Farmstead record LUD 036 - Farmstead: Hall Farm

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Summary

Hall Farm is a farmstead visible on the 1st Ed Os map. The farmstead is laif ouyt in a regular U-plan with additional detached elements. The farmhouse is detached and set away from the yard. The farmstead sits alongside a private track in a loose farmstead cluster. There has been a partial loss of working buildings with the remaining converted for residential use.

Location

Grid reference Centred TM 5155 9904 (106m by 174m)
Map sheet TM59NW
Civil Parish LOUND, WAVENEY, SUFFOLK

Map

Type and Period (7)

Full Description

Hall Farm is a farmstead visible on the 1st Ed Os map. The farmstead is laif ouyt in a regular U-plan with additional detached elements. The farmhouse is detached and set away from the yard. The farmstead sits alongside a private track in a loose farmstead cluster. There has been a partial loss of working buildings with the remaining converted for residential use.

The farmhouse is of early-19th century appearance and lies 50 metres west of a contemporary 4-bay cartlodge with first-floor granary which lies at the entrance to the site (cartlodge 1) and 50 metres north-west of a yard complex which includes an impressive barn with 16th or early-17th century origins (barn 2). These various buildings are of red brick and unlisted.

Cartlodge 1 is a good example of its type which preserves a series of 19th century grain bins 2 on its upper storey, while barn 2 contains at least three major phases of construction and is of considerable historic interest. It extends to 28 metres in length by 9 metres in overall width (92 feet by 30) and contains a stable and hayloft at its northern end with evidence for a demolished tack room. The majority of the barn is of late-18th or early-19th century brickwork laid in Flemish bond with cross-shaped ventilation loops and eared parapet gables with ‘tumbled-in’ decoration in a form that is highly distinctive of the Broadland region. The barn was initially thatched but in the late-19th century its walls were raised by 1.1 metres (43 inches) to their present height of 4.7 metres (15.5 feet) and its original roof replaced with the present butt-purlin roof structure of machine-sawn softwood covered with pan-tiles (the pitch of the gables was reduced accordingly, as is clearly visible in their brickwork). The stable and hayloft in their present form were inserted as part of this refurbishment as their internal partitions interrupt doorways in the earlier walls. The lower 2.2 metres (7.5 feet) of brickwork at the northern end of the barn is laid in English bond and is of 16th or early-17th century appearance, having been retained from an older barn or stable on the site. The building’s early origin and regional character are sufficient to justify listing at grade II despite its late-19th century alterations.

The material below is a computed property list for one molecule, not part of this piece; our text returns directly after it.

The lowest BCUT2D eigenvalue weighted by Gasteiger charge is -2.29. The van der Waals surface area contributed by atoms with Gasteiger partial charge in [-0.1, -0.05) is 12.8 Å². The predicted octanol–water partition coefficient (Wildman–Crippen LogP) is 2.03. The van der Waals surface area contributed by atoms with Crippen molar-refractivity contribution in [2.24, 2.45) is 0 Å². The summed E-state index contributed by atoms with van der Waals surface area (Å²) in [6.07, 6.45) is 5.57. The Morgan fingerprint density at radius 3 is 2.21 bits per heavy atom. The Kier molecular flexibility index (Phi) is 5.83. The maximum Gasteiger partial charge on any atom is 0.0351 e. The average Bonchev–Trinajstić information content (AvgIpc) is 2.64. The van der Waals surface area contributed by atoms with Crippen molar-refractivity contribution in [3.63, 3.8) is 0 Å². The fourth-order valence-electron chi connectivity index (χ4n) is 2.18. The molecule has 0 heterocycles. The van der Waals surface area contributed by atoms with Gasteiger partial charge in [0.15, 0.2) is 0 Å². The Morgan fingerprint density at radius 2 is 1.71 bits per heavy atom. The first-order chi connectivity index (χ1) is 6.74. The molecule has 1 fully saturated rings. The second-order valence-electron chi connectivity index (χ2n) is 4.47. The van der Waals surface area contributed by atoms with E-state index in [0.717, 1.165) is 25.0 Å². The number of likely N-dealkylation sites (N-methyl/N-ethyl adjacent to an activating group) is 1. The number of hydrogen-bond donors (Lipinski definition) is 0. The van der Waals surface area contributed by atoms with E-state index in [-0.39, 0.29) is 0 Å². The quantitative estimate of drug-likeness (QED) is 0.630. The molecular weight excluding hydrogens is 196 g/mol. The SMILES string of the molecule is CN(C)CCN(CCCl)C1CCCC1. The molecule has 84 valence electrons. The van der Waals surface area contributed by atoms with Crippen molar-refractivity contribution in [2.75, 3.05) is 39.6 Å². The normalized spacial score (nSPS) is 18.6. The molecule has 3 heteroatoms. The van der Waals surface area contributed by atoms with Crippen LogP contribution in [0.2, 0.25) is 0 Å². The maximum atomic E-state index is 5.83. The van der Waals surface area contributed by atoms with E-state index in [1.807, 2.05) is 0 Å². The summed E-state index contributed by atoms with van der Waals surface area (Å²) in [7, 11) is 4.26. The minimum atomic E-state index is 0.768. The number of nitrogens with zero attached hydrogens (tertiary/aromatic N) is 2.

Recorded as part of the Farmsteads in the Suffolk Countryside Project. This is a purely desk-based study and no site visits were undertaken. These records are not intended to be a definitive assessment of these buildings. Dating reflects their presence at a point in time on historic maps and there is potential for earlier origins to buildings and farmsteads. This project highlights a potential need for a more in depth field study of farmstead to gather more specific age data.

Sources/Archives (5)

  • --- Unpublished document: Campbell, G., and McSorley, G. 2019. SCCAS: Farmsteads in the Suffolk Countryside Project.
  • --- Vertical Aerial Photograph: various. Google Earth.
  • --- Map: Ordnance Survey. 1880s. Ordnance Survey 25 inch to 1 mile map, 1st edition.
  • --- Map: Ordnance Survey. c 1904. Ordnance Survey 25 inch to 1 mile map, 2nd edition. 25".
  • <1> Unpublished document: Alston, L.. 2008. Archaeological Record: Hall Farm, Church Lane, Lound, Suffolk.

Finds (0)

Protected Status/Designation

  • None recorded

Related Monuments/Buildings (0)

Related Events/Activities (2)

Record last edited

Jan 8 2020 10:52AM

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